Canadian Employment Law Today

February 28, 2018

Focuses on human resources law from a business perspective, featuring news and cases from the courts, in-depth articles on legal trends and insights from top employment lawyers across Canada.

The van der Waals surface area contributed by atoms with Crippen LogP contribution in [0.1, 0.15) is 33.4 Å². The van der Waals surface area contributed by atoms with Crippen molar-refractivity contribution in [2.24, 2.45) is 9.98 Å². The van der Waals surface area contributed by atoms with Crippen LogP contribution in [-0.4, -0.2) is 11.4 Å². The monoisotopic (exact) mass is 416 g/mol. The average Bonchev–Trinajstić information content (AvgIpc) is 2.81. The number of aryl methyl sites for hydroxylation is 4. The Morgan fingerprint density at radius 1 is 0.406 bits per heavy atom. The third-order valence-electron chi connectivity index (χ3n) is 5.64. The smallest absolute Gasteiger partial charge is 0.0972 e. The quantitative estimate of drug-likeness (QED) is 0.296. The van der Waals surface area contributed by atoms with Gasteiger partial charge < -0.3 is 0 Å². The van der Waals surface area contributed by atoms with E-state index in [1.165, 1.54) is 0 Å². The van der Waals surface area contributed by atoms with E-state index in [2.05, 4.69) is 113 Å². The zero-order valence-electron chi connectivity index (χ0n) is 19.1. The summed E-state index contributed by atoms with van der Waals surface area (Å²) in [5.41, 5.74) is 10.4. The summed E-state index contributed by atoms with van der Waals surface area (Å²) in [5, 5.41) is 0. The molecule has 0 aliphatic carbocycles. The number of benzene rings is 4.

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Have a question for our experts? Email Canadian HR Reporter, a Thomson Reuters business 2018 2 | February 28, 2018 Pay for time spent on call Question: How should on-call hours be treated with regard to overtime rules if the employee isn't actually called into work? Answer: In all Canadian jurisdictions, em- ployment standards legislation requires that employees be paid for the work they perform and employees who report for work must re- ceive a minimum number of hours of pay. However, time spent on call may also be con- sidered "work" warranting compensation. In British Columbia, for example, "work" is defi ned in the Employment Standards Act as: "the labour or services an employee performs for an employer whether in the employee's residence or elsewhere." e B.C. statute states that "an employee is deemed to be at work while on call at a location designated by the employer unless the designated location is the employee's residence." If an employer requires an on-call employee to remain at a specifi c location that is not her home, the employee must be com- pensated for those hours because she is con- sidered to be under the employer's control. If the employee is able to remain at home, the Answer: Employers are not expressly prohib- ited from asking job candidates about their police records, or from requesting a criminal record check as part of the application pro- cess. However, employers should be aware of the human rights and privacy concerns that may arise if they make such inquiries. Human rights legislation in several Ca- nadian jurisdictions prevents employers from discriminating on the basis of certain criminal charges or convictions. e level of protection varies depending on the specifi c language of the legislation. In British Colum- bia, Newfoundland, Prince Edward Island, Quebec, and the Yukon, an employer cannot discriminate against an employee because of a criminal conviction that is unrelated to her employment. In Ontario, the prohibited ground of discrimination is "record of off enc- es." ere is no human rights protection from discrimination on the basis of a criminal re- cord in Alberta, Manitoba, New Brunswick, Nova Scotia, or Saskatchewan. Certain provinces also distinguish be- tween criminal charges and convictions. In Ontario, for example, the Human Rights Commission has found that the statutory prohibition against discrimination based on an employee's record of off ences does not ap- ply to criminal charges. British Columbia has taken a diff erent approach, even though the language of the B.C. Human Rights Code re- fers to convictions. In Clement v. Jackson, the B.C. Human Rights Tribunal found that this protection also extends to criminal charges. In jurisdictions where an employer is pro- hibited from discriminating based on crimi- nal convictions that are unrelated to employ- ment, an employer must inquire about the individual circumstances of the criminal re- cord in each case, to determine whether there is a relationship to employment. In Wood- ward Stores (British Columbia) Ltd. v. Mc- Cartney, the B.C. Supreme Court ruled that the following factors should be considered in determining whether a criminal conviction is related to employment or intended employ- ment: • Does the behaviour for which the charge was laid, if repeated, pose any threat to the employer's ability to carry on its business safely and effi ciently? • What were the circumstances of the charge and the particulars of the off ence involved — for example, how old was the individual when the events in question occurred, and were there any extenuating circumstances? • How much time has elapsed between the charge and the employment decision? What has the individual done during that period of time? Has the person shown any tendencies to repeat the kind of behaviour for which she was charged? Has the indi- vidual shown a fi rm intention to rehabili- tate themselves? Practically, an employer may wish to wait until it is ready to off er a job candidate a po- sition before asking for a criminal record check. If an employer completes a criminal record check on all applicants and discovers that one candidate has a protected criminal record, the employer may fi nd itself exposed to a human rights complaint if it decides not to hire that person. Before requesting criminal record checks, employers should also be mindful of the pri- vacy legislation in their jurisdiction govern- ing the collection and use of personal infor- mation. Generally speaking, an employer is able to collect personal information from a criminal record check if it is "reasonably nec- essary" in the circumstances. ere must be a clear nexus between the information be- ing collected and a legitimate work-related purpose. A blanket requirement that all job applicants for all positions must undergo a criminal record check is unlikely to meet the reasonable necessity test. Factors to consider include the nature of the employer's opera- tion and the position in question. Employers should also consider whether there is a less invasive way of achieving the same results, and whether the loss of privacy is proportion- al to the benefi ts gained. It may be reasonable to conduct a criminal record check for posi- tions of trust, or where the primary duties in- volve protecting the security of people and/ or material assets. It is usually easier for an employer to justify a criminal record check for a job applicant who is a stranger to the employer's organi- zation than for an existing employee who is known to the employer. Once an employer becomes familiar with a current employee and her suitability in an existing role, it be- comes diffi cult to establish that it is reason- ably necessary to conduct a criminal record check to allow the employee to continue in her current role. It may be more reasonable to require a check if the employee is taking on signifi cantly diff erent responsibilities, and if a criminal record may be relevant to those new responsibilities. Several provinces have statutes that specif- ically require criminal record checks in speci- fi ed circumstances. In British Columbia, for example, the Criminal Records Review Act requires certain categories of organizations to ensure that all employees who work with, or have unsupervised access to, children or vulnerable adults, undergo criminal record checks. is requirement covers employees such as teachers, health care professionals, social workers and care facility employees. Job applicants who have been off ered such positions are also required to undergo a crim- inal record check. For more information see: • Clement v. Jackson, 2006 CarswellBC 3539 (B.C. Human Rights Trib.). • Woodward Stores (B.C.) Ltd. v. McCartney, 1983 CarswellBC 58 (B.C. S.C.) Have a question for our experts? Email ON-CALL on page 7 » Have a question for our experts? Email Asking questions about criminal charges and convictions Question: Can an employer ask a job candidate about her police record? If the employer wants to tighten security in the workplace, can it ask existing employees about any charges or convictions? Asking questions about criminal charges and convictions Question: police record? If the employer wants to tighten security in the workplace, can it ask existing employees about any charges or convictions? with Colin Gibson Ask an Expert HARRIS AND COMPANY VANCOUVER